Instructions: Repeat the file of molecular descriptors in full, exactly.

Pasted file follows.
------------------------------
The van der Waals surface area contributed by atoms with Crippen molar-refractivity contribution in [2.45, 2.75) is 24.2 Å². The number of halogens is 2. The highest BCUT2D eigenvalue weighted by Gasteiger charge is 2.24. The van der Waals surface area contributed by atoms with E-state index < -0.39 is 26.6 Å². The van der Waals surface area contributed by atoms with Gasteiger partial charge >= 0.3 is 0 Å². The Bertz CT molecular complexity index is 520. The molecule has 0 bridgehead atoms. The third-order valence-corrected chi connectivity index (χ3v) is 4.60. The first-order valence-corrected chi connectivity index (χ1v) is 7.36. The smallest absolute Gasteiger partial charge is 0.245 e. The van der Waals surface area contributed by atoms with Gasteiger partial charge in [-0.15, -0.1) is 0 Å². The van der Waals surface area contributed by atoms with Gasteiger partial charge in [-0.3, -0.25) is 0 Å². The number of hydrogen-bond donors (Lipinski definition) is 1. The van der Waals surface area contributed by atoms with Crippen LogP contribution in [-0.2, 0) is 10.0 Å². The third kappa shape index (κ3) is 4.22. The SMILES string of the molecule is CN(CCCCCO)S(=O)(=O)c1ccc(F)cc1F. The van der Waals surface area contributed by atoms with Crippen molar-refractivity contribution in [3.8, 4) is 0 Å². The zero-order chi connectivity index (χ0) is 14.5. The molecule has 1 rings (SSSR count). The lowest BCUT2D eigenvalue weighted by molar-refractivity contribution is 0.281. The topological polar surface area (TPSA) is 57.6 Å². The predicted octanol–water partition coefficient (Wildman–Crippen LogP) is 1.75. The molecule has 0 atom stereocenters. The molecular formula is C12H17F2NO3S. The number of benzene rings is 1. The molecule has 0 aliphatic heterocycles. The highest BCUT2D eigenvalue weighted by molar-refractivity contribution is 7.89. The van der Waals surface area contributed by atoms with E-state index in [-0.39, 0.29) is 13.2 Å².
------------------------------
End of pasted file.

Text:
The van der Waals surface area contributed by atoms with Crippen molar-refractivity contribution in [2.45, 2.75) is 24.2 Å². The number of halogens is 2. The highest BCUT2D eigenvalue weighted by Gasteiger charge is 2.24. The van der Waals surface area contributed by atoms with E-state index < -0.39 is 26.6 Å². The van der Waals surface area contributed by atoms with Gasteiger partial charge >= 0.3 is 0 Å². The Bertz CT molecular complexity index is 520. The molecule has 0 bridgehead atoms. The third-order valence-corrected chi connectivity index (χ3v) is 4.60. The first-order valence-corrected chi connectivity index (χ1v) is 7.36. The smallest absolute Gasteiger partial charge is 0.245 e. The van der Waals surface area contributed by atoms with Gasteiger partial charge in [-0.15, -0.1) is 0 Å². The van der Waals surface area contributed by atoms with Gasteiger partial charge in [-0.3, -0.25) is 0 Å². The number of hydrogen-bond donors (Lipinski definition) is 1. The van der Waals surface area contributed by atoms with Crippen LogP contribution in [-0.2, 0) is 10.0 Å². The third kappa shape index (κ3) is 4.22. The SMILES string of the molecule is CN(CCCCCO)S(=O)(=O)c1ccc(F)cc1F. The van der Waals surface area contributed by atoms with Crippen molar-refractivity contribution in [3.8, 4) is 0 Å². The zero-order chi connectivity index (χ0) is 14.5. The molecule has 1 rings (SSSR count). The lowest BCUT2D eigenvalue weighted by molar-refractivity contribution is 0.281. The topological polar surface area (TPSA) is 57.6 Å². The predicted octanol–water partition coefficient (Wildman–Crippen LogP) is 1.75. The molecule has 0 atom stereocenters. The molecular formula is C12H17F2NO3S. The number of benzene rings is 1. The molecule has 0 aliphatic heterocycles. The highest BCUT2D eigenvalue weighted by molar-refractivity contribution is 7.89. The van der Waals surface area contributed by atoms with E-state index in [-0.39, 0.29) is 13.2 Å².